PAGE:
If you were invited to have your genealogy traced on a television show such as “Who Do You Think You Are?” or “Finding Your Roots with Henry Louis Gates Jr,” would you do it?
Would your “yes, of course” quickly be given, or would you take a minute to think about what possible secrets might reveal themselves, never again to be relegated to the “we don’t talk about that” corner?
You would think Ben Affleck, internationally famous actor, screenwriter and producer, whose years-ago relationship with singer Jennifer Lopez once was the No. 1 focus of paparazzi around the world, would know as well as anyone that, really, “there are no secrets.”
In the past year, Affleck found himself among other such well-knowns as Bill Paxton, Anderson Cooper and Ken Burns, who turned out to have ancestors who owned slaves. Paxton, though sorry to find this truth among his forebears, was interested to peruse documents which showed arrangements one ancestor had put in his will to provide for the future of some of those slaves.
Ben Affleck’s slave-owning ancestors did not make it into his episode of “Finding Your Roots” because he asked Henry Louis Gates Jr., the African-American host of the program, to keep that information out.
And after consulting with an executive of the program, Gates did exactly that — a decision several news stories said was reached “independently.”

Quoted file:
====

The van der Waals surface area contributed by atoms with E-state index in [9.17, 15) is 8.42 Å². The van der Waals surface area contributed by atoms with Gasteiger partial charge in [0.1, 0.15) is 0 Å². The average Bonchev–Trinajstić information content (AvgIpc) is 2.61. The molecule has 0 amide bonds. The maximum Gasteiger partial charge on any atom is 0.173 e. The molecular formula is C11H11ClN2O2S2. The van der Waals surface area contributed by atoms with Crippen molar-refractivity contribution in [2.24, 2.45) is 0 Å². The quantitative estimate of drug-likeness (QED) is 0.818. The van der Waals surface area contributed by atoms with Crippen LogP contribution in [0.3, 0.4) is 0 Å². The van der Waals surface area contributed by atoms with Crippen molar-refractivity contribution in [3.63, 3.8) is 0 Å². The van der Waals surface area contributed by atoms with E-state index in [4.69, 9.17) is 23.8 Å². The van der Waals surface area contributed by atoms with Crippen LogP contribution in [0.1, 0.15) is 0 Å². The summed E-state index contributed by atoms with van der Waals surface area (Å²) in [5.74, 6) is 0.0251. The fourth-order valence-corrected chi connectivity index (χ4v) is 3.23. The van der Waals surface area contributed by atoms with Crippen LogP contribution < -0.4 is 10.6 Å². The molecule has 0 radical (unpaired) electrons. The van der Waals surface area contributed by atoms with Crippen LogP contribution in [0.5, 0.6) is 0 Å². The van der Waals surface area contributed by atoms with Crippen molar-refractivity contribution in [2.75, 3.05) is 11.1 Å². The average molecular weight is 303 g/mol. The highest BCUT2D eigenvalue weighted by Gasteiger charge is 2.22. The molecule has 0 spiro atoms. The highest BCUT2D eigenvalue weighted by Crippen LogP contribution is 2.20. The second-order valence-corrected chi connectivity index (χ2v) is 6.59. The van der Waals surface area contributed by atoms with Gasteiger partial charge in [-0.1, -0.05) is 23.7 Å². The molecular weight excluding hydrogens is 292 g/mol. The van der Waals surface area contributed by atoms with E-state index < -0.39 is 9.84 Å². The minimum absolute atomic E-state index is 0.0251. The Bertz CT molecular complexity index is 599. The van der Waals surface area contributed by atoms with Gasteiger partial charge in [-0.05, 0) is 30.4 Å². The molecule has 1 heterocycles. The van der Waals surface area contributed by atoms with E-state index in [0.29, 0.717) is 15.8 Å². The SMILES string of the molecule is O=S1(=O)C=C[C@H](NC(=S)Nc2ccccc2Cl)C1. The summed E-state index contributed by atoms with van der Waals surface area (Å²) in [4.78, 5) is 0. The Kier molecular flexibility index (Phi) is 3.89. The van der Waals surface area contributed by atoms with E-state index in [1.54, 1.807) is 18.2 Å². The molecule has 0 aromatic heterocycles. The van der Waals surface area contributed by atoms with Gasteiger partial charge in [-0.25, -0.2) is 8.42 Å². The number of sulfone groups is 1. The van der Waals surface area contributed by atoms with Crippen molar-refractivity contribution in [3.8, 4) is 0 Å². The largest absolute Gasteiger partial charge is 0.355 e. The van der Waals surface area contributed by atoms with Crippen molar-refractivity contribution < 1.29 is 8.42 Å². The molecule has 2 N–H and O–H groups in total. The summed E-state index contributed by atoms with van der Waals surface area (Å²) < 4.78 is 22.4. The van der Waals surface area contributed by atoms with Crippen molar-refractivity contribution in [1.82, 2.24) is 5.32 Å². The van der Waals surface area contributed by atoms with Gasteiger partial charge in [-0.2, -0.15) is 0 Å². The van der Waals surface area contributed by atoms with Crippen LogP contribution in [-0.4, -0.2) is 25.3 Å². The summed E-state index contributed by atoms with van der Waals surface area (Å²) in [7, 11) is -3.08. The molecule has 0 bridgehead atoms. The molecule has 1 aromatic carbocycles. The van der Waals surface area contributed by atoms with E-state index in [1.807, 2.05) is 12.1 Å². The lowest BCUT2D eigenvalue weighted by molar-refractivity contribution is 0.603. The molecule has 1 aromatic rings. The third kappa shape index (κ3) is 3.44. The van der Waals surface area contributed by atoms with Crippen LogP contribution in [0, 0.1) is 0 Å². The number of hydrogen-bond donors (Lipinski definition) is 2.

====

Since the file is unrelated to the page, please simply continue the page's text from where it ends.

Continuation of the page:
This is television. Of course, the most “interesting” bits of information are going to be highlighted.
And, of course, now the secret is out — not the secret that Affleck’s ancestors owned slaves but that he asked to have it kept out of the television program. He wanted to cover it up.
That now is a far bigger story than the original information, and Affleck has now said he regrets making the request to keep it quiet.
My late grandmother, Ione Moore, once asked me never to tell my baby son about Colby Moore, the Monson man sent to the Maine State Prison in the 1880s for hiring someone to blow up a doctor’s office with what we would call a Molotov cocktail.
There are various stories about Colby Moore, about him being a rather difficult person who was the plaintiff in various civil suits in court, if I remember correctly.
Quite obviously, I do talk about Colby Moore. It’s important to me people know no one was in the doctor’s office when it was blown up.
There may be more than one theory as to the reason for Colby’s actions, but this one we can document: His son, Roy, died at age 7 and very possibly he blamed the doctor for not being in town at the time.
Thirdly, Colby’s 1894 death certificate lists him as a “carriage maker” who died in Thomaston. Carriages included hearses, such as the elegant 1895 model made at Maine State Prison and donated to Cole Land Transportation Museum in Bangor by the Town of Medway.
When I give youngsters tours at the museum, I always point out the hearse and say it probably is “like the ones my great-great-grandfather made when he was there.”
Are there possible secrets that would make me think twice about having my genealogy profiled for national television? Sure there are. I worry several of my Stief cousins in Germany may have been Nazis.
While there are lots of wonderful things to find out in genealogy, some are the exact opposite. Good, bad or indifferent, they are a part of me, and it behooves me to do the best I can with whoever I am.
For information on researching family history in Maine, see Genealogy Resources under Family Ties at bangordailynews.com/browse/family-ties. Send genealogy queries to Family Ties, Bangor Daily News, P.O. Box 1329, Bangor 04402, or email email@example.com.